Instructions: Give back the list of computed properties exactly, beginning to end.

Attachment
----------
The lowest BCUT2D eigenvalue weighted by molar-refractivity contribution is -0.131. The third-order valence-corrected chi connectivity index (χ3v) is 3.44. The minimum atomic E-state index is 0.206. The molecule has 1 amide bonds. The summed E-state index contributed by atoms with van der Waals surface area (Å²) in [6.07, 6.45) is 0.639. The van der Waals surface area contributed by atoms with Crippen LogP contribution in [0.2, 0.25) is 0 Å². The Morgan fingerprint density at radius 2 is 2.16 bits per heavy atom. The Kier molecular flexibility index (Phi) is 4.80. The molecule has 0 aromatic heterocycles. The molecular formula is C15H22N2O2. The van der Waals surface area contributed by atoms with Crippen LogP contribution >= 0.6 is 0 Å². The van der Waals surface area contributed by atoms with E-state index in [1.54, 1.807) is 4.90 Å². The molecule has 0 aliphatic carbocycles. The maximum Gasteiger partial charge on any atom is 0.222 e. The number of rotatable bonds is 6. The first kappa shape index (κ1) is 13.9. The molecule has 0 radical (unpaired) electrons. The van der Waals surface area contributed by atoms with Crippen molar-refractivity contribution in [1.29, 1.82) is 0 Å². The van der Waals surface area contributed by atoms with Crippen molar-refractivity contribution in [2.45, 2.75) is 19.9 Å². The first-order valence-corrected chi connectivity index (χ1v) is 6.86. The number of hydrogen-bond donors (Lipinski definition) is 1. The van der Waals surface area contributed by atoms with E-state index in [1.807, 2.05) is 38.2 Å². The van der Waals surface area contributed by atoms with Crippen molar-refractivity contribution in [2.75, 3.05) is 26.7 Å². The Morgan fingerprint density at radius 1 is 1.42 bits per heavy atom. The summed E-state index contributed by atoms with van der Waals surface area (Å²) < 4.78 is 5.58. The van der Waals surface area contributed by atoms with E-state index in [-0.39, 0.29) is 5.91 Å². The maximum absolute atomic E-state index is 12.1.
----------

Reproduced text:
The lowest BCUT2D eigenvalue weighted by molar-refractivity contribution is -0.131. The third-order valence-corrected chi connectivity index (χ3v) is 3.44. The minimum atomic E-state index is 0.206. The molecule has 1 amide bonds. The summed E-state index contributed by atoms with van der Waals surface area (Å²) in [6.07, 6.45) is 0.639. The van der Waals surface area contributed by atoms with Crippen LogP contribution in [0.2, 0.25) is 0 Å². The Morgan fingerprint density at radius 2 is 2.16 bits per heavy atom. The Kier molecular flexibility index (Phi) is 4.80. The molecule has 0 aromatic heterocycles. The molecular formula is C15H22N2O2. The van der Waals surface area contributed by atoms with Crippen LogP contribution >= 0.6 is 0 Å². The van der Waals surface area contributed by atoms with E-state index in [1.54, 1.807) is 4.90 Å². The molecule has 0 aliphatic carbocycles. The maximum Gasteiger partial charge on any atom is 0.222 e. The number of rotatable bonds is 6. The first kappa shape index (κ1) is 13.9. The molecule has 0 radical (unpaired) electrons. The van der Waals surface area contributed by atoms with Crippen molar-refractivity contribution in [1.29, 1.82) is 0 Å². The van der Waals surface area contributed by atoms with Crippen molar-refractivity contribution in [2.45, 2.75) is 19.9 Å². The first-order valence-corrected chi connectivity index (χ1v) is 6.86. The number of hydrogen-bond donors (Lipinski definition) is 1. The van der Waals surface area contributed by atoms with E-state index in [1.807, 2.05) is 38.2 Å². The van der Waals surface area contributed by atoms with Crippen molar-refractivity contribution in [2.75, 3.05) is 26.7 Å². The Morgan fingerprint density at radius 1 is 1.42 bits per heavy atom. The summed E-state index contributed by atoms with van der Waals surface area (Å²) < 4.78 is 5.58. The van der Waals surface area contributed by atoms with E-state index in [-0.39, 0.29) is 5.91 Å². The maximum absolute atomic E-state index is 12.1.